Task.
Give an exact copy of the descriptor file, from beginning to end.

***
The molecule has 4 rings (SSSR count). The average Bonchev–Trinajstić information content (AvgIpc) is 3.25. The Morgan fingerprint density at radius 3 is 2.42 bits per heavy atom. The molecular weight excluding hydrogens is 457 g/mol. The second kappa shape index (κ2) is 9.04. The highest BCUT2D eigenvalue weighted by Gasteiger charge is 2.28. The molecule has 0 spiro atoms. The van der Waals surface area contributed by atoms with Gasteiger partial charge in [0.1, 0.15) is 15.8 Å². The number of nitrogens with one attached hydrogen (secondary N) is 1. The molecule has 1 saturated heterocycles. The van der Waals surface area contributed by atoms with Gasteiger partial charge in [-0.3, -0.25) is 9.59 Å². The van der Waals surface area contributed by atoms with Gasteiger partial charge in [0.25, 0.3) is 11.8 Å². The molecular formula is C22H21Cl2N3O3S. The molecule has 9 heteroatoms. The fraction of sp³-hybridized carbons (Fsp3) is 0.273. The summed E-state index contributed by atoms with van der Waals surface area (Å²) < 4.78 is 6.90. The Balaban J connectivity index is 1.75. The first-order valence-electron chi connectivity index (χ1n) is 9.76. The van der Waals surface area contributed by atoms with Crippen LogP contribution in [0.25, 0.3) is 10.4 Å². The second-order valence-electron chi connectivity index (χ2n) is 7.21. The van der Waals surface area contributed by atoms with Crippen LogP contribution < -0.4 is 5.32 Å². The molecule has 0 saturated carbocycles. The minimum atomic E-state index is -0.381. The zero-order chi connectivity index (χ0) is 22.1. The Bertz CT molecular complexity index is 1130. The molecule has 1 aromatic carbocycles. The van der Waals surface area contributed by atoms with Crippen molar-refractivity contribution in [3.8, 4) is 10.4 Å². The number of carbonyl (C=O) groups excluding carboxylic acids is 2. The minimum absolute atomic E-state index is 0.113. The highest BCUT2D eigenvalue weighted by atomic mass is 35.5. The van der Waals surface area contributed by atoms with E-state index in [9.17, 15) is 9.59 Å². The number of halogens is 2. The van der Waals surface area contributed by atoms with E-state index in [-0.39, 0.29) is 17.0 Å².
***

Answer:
The molecule has 4 rings (SSSR count). The average Bonchev–Trinajstić information content (AvgIpc) is 3.25. The Morgan fingerprint density at radius 3 is 2.42 bits per heavy atom. The molecular weight excluding hydrogens is 457 g/mol. The second kappa shape index (κ2) is 9.04. The highest BCUT2D eigenvalue weighted by Gasteiger charge is 2.28. The molecule has 0 spiro atoms. The van der Waals surface area contributed by atoms with Gasteiger partial charge in [0.1, 0.15) is 15.8 Å². The number of nitrogens with one attached hydrogen (secondary N) is 1. The molecule has 1 saturated heterocycles. The van der Waals surface area contributed by atoms with Gasteiger partial charge in [-0.3, -0.25) is 9.59 Å². The van der Waals surface area contributed by atoms with Gasteiger partial charge in [0.25, 0.3) is 11.8 Å². The molecular formula is C22H21Cl2N3O3S. The molecule has 9 heteroatoms. The fraction of sp³-hybridized carbons (Fsp3) is 0.273. The summed E-state index contributed by atoms with van der Waals surface area (Å²) < 4.78 is 6.90. The Balaban J connectivity index is 1.75. The first-order valence-electron chi connectivity index (χ1n) is 9.76. The van der Waals surface area contributed by atoms with Crippen LogP contribution in [0.25, 0.3) is 10.4 Å². The second-order valence-electron chi connectivity index (χ2n) is 7.21. The van der Waals surface area contributed by atoms with Crippen LogP contribution < -0.4 is 5.32 Å². The molecule has 0 saturated carbocycles. The minimum atomic E-state index is -0.381. The zero-order chi connectivity index (χ0) is 22.1. The Bertz CT molecular complexity index is 1130. The molecule has 1 aromatic carbocycles. The van der Waals surface area contributed by atoms with Crippen molar-refractivity contribution in [3.8, 4) is 10.4 Å². The number of carbonyl (C=O) groups excluding carboxylic acids is 2. The minimum absolute atomic E-state index is 0.113. The highest BCUT2D eigenvalue weighted by atomic mass is 35.5. The van der Waals surface area contributed by atoms with E-state index in [9.17, 15) is 9.59 Å². The number of halogens is 2. The van der Waals surface area contributed by atoms with E-state index in [-0.39, 0.29) is 17.0 Å².